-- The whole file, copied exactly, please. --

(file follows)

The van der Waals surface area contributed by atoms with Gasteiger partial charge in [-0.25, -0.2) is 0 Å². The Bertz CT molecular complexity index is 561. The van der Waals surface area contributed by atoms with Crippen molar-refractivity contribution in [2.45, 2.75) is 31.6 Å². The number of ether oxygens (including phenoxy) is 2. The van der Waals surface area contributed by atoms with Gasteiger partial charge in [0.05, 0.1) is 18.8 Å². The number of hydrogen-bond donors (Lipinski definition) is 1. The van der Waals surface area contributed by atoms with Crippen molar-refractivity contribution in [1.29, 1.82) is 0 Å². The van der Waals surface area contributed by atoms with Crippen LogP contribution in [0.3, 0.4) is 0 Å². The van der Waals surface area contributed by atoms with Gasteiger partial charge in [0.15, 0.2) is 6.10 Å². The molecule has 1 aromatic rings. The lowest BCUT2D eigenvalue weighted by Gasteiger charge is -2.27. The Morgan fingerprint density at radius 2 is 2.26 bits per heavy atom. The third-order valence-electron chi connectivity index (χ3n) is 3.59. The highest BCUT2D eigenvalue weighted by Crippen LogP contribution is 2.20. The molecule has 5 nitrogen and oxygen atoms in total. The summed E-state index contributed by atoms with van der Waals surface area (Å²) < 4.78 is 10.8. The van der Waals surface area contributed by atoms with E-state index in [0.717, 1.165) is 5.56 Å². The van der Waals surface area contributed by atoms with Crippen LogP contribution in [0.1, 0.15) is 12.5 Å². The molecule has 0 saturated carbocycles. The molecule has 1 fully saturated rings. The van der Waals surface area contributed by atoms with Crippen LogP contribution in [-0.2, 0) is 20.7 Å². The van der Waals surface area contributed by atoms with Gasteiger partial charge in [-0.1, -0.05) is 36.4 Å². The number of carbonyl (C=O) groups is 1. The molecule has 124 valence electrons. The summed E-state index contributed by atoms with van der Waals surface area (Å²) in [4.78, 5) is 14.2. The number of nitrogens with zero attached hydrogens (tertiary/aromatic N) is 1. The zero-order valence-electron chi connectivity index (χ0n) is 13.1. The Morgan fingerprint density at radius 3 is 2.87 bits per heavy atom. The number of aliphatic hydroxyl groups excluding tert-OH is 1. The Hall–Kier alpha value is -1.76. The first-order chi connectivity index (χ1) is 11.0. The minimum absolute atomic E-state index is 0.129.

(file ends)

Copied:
The van der Waals surface area contributed by atoms with Gasteiger partial charge in [-0.25, -0.2) is 0 Å². The Bertz CT molecular complexity index is 561. The van der Waals surface area contributed by atoms with Crippen molar-refractivity contribution in [2.45, 2.75) is 31.6 Å². The number of ether oxygens (including phenoxy) is 2. The van der Waals surface area contributed by atoms with Gasteiger partial charge in [0.05, 0.1) is 18.8 Å². The number of hydrogen-bond donors (Lipinski definition) is 1. The van der Waals surface area contributed by atoms with Crippen molar-refractivity contribution in [1.29, 1.82) is 0 Å². The van der Waals surface area contributed by atoms with Crippen LogP contribution in [0.3, 0.4) is 0 Å². The van der Waals surface area contributed by atoms with Gasteiger partial charge in [0.15, 0.2) is 6.10 Å². The molecule has 1 aromatic rings. The lowest BCUT2D eigenvalue weighted by Gasteiger charge is -2.27. The Morgan fingerprint density at radius 2 is 2.26 bits per heavy atom. The third-order valence-electron chi connectivity index (χ3n) is 3.59. The highest BCUT2D eigenvalue weighted by Crippen LogP contribution is 2.20. The molecule has 5 nitrogen and oxygen atoms in total. The summed E-state index contributed by atoms with van der Waals surface area (Å²) < 4.78 is 10.8. The van der Waals surface area contributed by atoms with E-state index in [0.717, 1.165) is 5.56 Å². The van der Waals surface area contributed by atoms with Crippen LogP contribution in [0.1, 0.15) is 12.5 Å². The molecule has 0 saturated carbocycles. The molecule has 1 fully saturated rings. The van der Waals surface area contributed by atoms with Crippen LogP contribution in [-0.2, 0) is 20.7 Å². The van der Waals surface area contributed by atoms with Gasteiger partial charge in [-0.1, -0.05) is 36.4 Å². The number of carbonyl (C=O) groups is 1. The molecule has 124 valence electrons. The summed E-state index contributed by atoms with van der Waals surface area (Å²) in [4.78, 5) is 14.2. The number of nitrogens with zero attached hydrogens (tertiary/aromatic N) is 1. The zero-order valence-electron chi connectivity index (χ0n) is 13.1. The Morgan fingerprint density at radius 3 is 2.87 bits per heavy atom. The number of aliphatic hydroxyl groups excluding tert-OH is 1. The Hall–Kier alpha value is -1.76. The first-order chi connectivity index (χ1) is 11.0. The minimum absolute atomic E-state index is 0.129.